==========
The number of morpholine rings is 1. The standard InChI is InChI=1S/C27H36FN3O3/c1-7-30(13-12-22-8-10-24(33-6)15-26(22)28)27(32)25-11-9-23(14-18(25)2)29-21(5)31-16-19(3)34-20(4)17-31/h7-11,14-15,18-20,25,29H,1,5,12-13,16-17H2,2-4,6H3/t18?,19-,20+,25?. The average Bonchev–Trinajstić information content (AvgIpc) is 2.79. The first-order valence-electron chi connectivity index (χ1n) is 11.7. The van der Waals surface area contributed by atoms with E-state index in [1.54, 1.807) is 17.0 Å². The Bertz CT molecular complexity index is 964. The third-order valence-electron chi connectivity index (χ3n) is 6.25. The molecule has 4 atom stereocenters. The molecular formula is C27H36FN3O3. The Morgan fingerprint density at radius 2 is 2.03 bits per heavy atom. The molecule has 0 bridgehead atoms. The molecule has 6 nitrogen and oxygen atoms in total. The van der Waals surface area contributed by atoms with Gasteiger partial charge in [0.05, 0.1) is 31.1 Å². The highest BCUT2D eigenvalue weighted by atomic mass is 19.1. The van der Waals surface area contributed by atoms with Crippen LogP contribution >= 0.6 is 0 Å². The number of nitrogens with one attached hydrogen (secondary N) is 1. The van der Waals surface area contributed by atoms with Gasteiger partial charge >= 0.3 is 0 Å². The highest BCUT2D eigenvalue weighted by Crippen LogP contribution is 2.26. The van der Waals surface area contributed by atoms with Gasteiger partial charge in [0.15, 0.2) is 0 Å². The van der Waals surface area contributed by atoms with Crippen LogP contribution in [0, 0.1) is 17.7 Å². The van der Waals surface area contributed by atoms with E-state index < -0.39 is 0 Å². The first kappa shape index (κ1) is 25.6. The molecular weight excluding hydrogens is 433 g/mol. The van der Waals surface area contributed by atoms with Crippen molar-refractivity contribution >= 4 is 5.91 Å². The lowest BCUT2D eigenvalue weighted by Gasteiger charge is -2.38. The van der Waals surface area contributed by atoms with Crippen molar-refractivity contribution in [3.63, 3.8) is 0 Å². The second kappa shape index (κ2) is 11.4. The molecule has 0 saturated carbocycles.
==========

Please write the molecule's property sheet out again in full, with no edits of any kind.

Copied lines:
The number of morpholine rings is 1. The standard InChI is InChI=1S/C27H36FN3O3/c1-7-30(13-12-22-8-10-24(33-6)15-26(22)28)27(32)25-11-9-23(14-18(25)2)29-21(5)31-16-19(3)34-20(4)17-31/h7-11,14-15,18-20,25,29H,1,5,12-13,16-17H2,2-4,6H3/t18?,19-,20+,25?. The average Bonchev–Trinajstić information content (AvgIpc) is 2.79. The first-order valence-electron chi connectivity index (χ1n) is 11.7. The van der Waals surface area contributed by atoms with E-state index in [1.54, 1.807) is 17.0 Å². The Bertz CT molecular complexity index is 964. The third-order valence-electron chi connectivity index (χ3n) is 6.25. The molecule has 4 atom stereocenters. The molecular formula is C27H36FN3O3. The Morgan fingerprint density at radius 2 is 2.03 bits per heavy atom. The molecule has 0 bridgehead atoms. The molecule has 6 nitrogen and oxygen atoms in total. The van der Waals surface area contributed by atoms with Gasteiger partial charge in [0.05, 0.1) is 31.1 Å². The highest BCUT2D eigenvalue weighted by atomic mass is 19.1. The van der Waals surface area contributed by atoms with Crippen LogP contribution >= 0.6 is 0 Å². The number of nitrogens with one attached hydrogen (secondary N) is 1. The van der Waals surface area contributed by atoms with Gasteiger partial charge >= 0.3 is 0 Å². The highest BCUT2D eigenvalue weighted by Crippen LogP contribution is 2.26. The van der Waals surface area contributed by atoms with Gasteiger partial charge in [0.15, 0.2) is 0 Å². The van der Waals surface area contributed by atoms with Crippen LogP contribution in [0, 0.1) is 17.7 Å². The van der Waals surface area contributed by atoms with E-state index < -0.39 is 0 Å². The first kappa shape index (κ1) is 25.6. The molecular weight excluding hydrogens is 433 g/mol. The van der Waals surface area contributed by atoms with Crippen molar-refractivity contribution >= 4 is 5.91 Å². The lowest BCUT2D eigenvalue weighted by Gasteiger charge is -2.38. The van der Waals surface area contributed by atoms with Crippen molar-refractivity contribution in [3.63, 3.8) is 0 Å². The second kappa shape index (κ2) is 11.4. The molecule has 0 saturated carbocycles.